The images could have just as easily come from Europe: tombstone after tombstone, adorned with Stars of David and Hebrew letters, toppled en masse. But instead of happening over there, it’s happened right here in the United States — first in St. Louis and, on Feb. 26, in our own backyard.
People were right to react with horror at what, given the sheer number of toppled markers, could only have been the intentional vandalizing of Jewish graves in the City of Brotherly Love. They were also likely correct in identifying anti-Semitism as the culprit (although at least one Jewish undertaker has noted that drunk hooligans with no other motive than to cause havoc, no matter the ethnicity of the deceased, have been known to topple tombstones).
Coming so soon after the exact same thing happened last week at the Chesed Shel Emeth Society cemetery, what took place at the Mount Carmel cemetery in Northeast Philadelphia is shocking not only because of its imagery, but because it appears in the context of a rising tide of anti-Semitism gripping our country.
Bomb threats have targeted schools and JCCs coast to coast, including at our own Perelman Jewish Day School in Wynnewood, which was evacuated on Feb. 27. Storefronts have been defaced with swastikas. And according to the Southern Poverty Law Center, this is no statistical blip. Acts of hatred against the Jewish community, as well as against other ethnic minorities, is at a level unseen in recent memory.
Now is the time for action to defeat this scourge we all thought had long ago been relegated to the periphery of society. And that is why blaming the newest occupant of the White House and his administration for attacks against our community is ridiculous.
It is true that the rise in anti-Semitism has been most pronounced in the days following the Jan. 20 inauguration of President Trump, but that is merely correlative. “Your presidency has given the oxygen of incitement to some of the most viciously hateful elements of our society,” the Anne Frank Center said in a statement addressing Trump in the wake of the Mount Carmel vandalism. That’s like blaming President Obama for fueling the high-profile killings of unarmed black men by police during his second term.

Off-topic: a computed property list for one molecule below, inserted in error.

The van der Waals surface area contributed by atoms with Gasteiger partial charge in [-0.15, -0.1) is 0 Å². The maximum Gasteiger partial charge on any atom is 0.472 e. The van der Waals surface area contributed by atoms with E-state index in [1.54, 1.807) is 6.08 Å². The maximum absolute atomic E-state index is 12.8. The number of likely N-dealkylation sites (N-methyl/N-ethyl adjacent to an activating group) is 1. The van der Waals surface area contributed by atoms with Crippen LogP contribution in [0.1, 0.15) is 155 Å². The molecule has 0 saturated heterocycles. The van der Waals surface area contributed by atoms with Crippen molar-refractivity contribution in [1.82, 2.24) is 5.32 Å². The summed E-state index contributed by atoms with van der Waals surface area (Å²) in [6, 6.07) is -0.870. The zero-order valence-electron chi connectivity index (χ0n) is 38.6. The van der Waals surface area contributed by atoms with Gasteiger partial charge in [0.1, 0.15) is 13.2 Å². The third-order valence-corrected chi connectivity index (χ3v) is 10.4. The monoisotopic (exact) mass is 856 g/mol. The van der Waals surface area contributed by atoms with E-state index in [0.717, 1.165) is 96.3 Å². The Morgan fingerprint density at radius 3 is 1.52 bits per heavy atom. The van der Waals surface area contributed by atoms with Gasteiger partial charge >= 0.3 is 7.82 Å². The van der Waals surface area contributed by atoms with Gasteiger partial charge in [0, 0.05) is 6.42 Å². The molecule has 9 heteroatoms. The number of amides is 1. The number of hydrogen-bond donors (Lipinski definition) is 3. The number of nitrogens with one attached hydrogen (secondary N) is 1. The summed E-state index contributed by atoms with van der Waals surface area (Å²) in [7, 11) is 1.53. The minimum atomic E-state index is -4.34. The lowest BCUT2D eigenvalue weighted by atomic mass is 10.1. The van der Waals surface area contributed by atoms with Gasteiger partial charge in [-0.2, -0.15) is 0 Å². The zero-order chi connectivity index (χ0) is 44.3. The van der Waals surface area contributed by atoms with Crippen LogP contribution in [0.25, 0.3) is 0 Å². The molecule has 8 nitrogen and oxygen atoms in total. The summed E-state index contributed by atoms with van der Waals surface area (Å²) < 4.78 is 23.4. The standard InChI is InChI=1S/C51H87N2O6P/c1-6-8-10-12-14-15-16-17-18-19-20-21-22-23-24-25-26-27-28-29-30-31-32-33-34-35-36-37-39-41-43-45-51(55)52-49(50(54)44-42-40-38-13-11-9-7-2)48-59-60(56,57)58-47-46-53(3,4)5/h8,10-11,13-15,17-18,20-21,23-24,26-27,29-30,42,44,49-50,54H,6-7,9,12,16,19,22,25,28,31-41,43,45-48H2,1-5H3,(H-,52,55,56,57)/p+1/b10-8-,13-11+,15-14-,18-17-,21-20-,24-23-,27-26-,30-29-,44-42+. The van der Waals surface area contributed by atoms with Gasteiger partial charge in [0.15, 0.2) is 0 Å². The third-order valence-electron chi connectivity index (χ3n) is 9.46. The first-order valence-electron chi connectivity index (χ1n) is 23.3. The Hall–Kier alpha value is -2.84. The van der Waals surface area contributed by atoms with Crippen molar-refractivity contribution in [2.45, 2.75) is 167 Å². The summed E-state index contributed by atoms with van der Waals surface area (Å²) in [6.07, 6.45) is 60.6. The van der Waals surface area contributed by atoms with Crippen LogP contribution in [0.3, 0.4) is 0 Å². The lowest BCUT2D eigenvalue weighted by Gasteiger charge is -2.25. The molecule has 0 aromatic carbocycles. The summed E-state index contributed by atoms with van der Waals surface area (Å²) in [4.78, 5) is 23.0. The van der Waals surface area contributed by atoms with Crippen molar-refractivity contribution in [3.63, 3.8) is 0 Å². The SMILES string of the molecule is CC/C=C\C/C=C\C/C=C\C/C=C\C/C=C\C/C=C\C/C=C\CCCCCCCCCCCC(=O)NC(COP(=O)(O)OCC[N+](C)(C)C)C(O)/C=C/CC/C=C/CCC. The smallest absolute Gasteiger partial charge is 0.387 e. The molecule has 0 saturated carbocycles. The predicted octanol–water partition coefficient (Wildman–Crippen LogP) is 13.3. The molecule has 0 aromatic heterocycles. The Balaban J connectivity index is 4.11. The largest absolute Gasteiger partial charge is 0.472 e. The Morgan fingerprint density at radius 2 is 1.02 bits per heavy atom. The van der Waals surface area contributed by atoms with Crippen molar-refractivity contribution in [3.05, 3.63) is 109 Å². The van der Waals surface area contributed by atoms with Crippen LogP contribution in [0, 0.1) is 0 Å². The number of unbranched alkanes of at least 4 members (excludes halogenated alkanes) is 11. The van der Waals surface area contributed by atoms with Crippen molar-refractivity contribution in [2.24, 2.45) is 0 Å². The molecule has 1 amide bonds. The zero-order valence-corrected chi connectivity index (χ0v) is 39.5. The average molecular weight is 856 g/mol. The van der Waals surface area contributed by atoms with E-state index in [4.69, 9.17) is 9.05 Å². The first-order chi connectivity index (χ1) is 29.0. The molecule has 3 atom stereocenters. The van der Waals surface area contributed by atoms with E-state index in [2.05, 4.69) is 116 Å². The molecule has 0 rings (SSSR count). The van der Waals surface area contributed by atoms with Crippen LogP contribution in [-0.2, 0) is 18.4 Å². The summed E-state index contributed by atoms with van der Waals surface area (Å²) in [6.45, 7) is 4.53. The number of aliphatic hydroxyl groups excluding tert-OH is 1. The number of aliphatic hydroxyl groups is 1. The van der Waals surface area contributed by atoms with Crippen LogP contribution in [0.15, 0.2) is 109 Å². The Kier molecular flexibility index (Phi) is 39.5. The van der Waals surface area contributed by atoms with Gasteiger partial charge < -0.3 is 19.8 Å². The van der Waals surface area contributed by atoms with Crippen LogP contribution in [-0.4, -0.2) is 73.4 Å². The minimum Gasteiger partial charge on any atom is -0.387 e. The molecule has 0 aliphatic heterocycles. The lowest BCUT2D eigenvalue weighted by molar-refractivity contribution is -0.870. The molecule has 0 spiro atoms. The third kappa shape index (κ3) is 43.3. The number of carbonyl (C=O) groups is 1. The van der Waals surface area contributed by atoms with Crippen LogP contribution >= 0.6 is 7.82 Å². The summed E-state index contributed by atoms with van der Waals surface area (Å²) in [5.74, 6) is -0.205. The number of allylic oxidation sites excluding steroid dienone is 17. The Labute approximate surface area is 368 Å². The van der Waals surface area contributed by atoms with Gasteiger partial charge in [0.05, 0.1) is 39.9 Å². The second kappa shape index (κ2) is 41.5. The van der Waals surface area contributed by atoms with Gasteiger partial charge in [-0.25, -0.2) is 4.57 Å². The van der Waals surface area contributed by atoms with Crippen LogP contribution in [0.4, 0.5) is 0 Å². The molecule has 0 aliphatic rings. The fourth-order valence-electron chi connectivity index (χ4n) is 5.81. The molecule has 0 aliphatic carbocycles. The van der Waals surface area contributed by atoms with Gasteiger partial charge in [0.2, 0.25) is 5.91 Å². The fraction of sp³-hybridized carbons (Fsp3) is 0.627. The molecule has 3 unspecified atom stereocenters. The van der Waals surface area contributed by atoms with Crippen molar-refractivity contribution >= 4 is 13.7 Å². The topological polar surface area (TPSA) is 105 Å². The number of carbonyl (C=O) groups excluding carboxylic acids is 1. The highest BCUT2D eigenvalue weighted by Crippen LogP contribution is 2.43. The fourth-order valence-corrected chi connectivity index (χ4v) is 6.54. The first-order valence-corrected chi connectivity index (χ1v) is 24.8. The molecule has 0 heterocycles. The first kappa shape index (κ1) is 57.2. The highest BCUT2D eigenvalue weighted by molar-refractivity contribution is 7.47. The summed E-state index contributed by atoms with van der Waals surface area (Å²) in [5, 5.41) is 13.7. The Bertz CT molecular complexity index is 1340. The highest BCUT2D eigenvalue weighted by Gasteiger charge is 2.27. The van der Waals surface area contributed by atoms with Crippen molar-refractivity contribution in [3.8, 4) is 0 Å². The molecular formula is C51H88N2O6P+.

Besides being wrong in its logic, accusing the president above all others for energizing the efforts of those who hate us is strategically misguided. If the end goal is the eradication of anti-Semitism — or, at the very least, its containment — we do no one any favors by using it as a political football. It’s as abhorrent when done by those on the left as it is when those on the right — as Breitbart News Senior Editor-at-Large Joel Pollak did on ABC’s The View recently — blame the language of anti-Israel and Islamist voices for the brand of anti-Semitism we see in cemetery desecrations.
The fact is neither side has a monopoly on purity. Blaming one side over the other merely whitewashes the sins of the other and, in the last presidential campaign, there were plenty of sins to go around.
Trump’s brand of populism is just as dangerous as that practiced by the Bernie Sanders wing of the Democratic Party; both embrace the notion of victimhood and the idea that whatever problems you may have, whether it’s economic, religious, social or political, it’s the other guy’s fault. That’s the kind of thinking that has historically left marginalized groups, such as ethnic minorities and immigrants, in the crosshairs of those nursing legitimate grievances and hungry for a scapegoat.
That’s not to say that the White House doesn’t have the responsibility to combat anti-Semitism. Now that he’s president, Trump — as all presidents must — needs to appeal to the better angels of our country’s character. But so does the opposition.
For that matter, so do we. If we want our country to be a place that, in the words of George Washington, “gives bigotry no sanction,” we must look to the center and away from the extreme edges of whatever ideologies we embrace.
Otherwise, life under the next administration is likely to look a lot like the current one, with no real safe haven for those of us in the Jewish community. If we’re not careful, picking up tombstones might then be the least of our problems.
Joshua Runyan is the editor-in-chief of the Jewish Exponent. He can be reached at firstname.lastname@example.org.